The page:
The long-running debate over active versus passive funds is destined to become redundant as new approaches that combine both styles of investing continue to emerge, according to the latest The Cerulli Edge—Global Edition.
“An investment model—structured around service provision and its high level of value rather than sales of yet another active equity fund—looks set to provide an alternative to active management fees,” says Justina Deveikyte, associate director, European institutional research at Cerulli Associates, a global research and consulting firm.
In the institutional market, the trend was evident in the search by National Employment Savings Trust (NEST) for private credit managers. Only external managers able to offer innovative fund structures had a chance of securing a mandate from the U.K. defined contribution (DC) workplace pension scheme. Investors typically access private markets via closed-end funds with a limited life. Yet, NEST wanted evergreen, scalable fund structures in one of the unique features of the mandates that involved creating the right structure to balance the liquidity and legal needs of DC savers.
Active management has been chipped away at by demand for strategies that offer similar exposures but without the fees, such as smart beta and “active” exchange-traded funds (ETFs). The latter, now established in fixed income, allow investors to tap products with, for example, higher or lower allocations to certain issuers to access the market in a “smarter” way, deviating from the benchmark, but still within a rules-based, systematic approach.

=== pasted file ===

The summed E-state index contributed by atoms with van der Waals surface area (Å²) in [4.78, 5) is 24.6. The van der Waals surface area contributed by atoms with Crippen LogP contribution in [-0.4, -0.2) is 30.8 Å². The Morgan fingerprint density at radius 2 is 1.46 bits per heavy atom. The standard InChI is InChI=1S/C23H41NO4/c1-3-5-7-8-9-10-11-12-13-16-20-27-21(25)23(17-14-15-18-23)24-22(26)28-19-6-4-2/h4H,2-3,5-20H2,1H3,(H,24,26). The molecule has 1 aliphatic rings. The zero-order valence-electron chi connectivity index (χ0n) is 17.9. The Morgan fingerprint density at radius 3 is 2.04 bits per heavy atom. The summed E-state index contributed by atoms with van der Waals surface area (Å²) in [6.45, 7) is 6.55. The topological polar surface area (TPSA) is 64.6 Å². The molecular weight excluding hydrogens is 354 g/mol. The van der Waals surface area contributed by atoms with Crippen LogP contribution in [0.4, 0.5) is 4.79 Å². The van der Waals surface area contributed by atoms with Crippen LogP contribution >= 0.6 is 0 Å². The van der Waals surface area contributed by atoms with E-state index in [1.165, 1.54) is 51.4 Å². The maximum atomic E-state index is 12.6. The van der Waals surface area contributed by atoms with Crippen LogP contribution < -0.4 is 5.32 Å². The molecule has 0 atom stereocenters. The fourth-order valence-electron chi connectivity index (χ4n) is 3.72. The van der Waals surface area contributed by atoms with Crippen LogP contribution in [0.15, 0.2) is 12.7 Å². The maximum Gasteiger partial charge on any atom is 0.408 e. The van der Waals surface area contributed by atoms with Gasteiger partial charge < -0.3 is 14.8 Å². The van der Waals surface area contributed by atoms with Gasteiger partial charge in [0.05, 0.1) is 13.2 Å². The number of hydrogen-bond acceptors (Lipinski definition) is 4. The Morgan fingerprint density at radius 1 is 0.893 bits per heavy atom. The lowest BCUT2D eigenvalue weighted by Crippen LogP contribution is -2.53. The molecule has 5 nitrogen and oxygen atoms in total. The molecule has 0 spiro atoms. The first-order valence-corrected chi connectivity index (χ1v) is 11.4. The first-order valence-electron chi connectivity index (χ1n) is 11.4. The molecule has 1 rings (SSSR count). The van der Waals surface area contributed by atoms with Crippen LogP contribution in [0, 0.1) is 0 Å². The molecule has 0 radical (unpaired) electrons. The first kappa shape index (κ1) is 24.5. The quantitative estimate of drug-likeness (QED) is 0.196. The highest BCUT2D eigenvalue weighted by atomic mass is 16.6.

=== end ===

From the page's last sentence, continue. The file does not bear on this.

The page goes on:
It is a passive-active combination that will increasingly manifest in equity strategies, predicts Cerulli. “For example, thematic exposure to developed equity markets, whereby active ETFs offering hand-picked, then packaged-up, basket exposure to broad themes such as robotics, climate, or rapid urbanization, is set to thrive,” says Deveikyte.
The focus is shifting from fees and price to value and outcomes, says Cerulli. This migration could see asset managers increasingly offering a mix of self-advisory mandates that encompass service provision around portfolio-allocation tools or risk-and-performance tools. Alternatively, instead of creating a wide array of products themselves, asset managers may increasingly source strategies from expert boutique fund managers in a more consumer-centric business model.
“Straightforward active equity will continue to face strong headwinds, yet the distinction between active and passive is starting to soften and the trend for thematic exposure, and the industry’s shift to services rather than products promises new avenues for growth,” says Deveikyte.
• Liberalization of the financial market in China is giving rise to potential new opportunities for foreign managers in the country, including retail funds, retirement assets, institutional investors, high-net-worth individuals, and foreign investments. Cerulli believes that global managers with good track records in certain specialized areas have an advantage.
• In the U.S., managers under fee-compression pressure, need to carefully think through their discounting decisions and consider the sustainability of their discounting programs, says Cerulli. An increased amount of data and transparency is enabling managers to better prepare for negotiations, but a lot of guesswork is still needed. Factors at play include the strategic importance of the client relationship, the potential for future cash flow from the client, the profitability of the strategy, and demand for the product.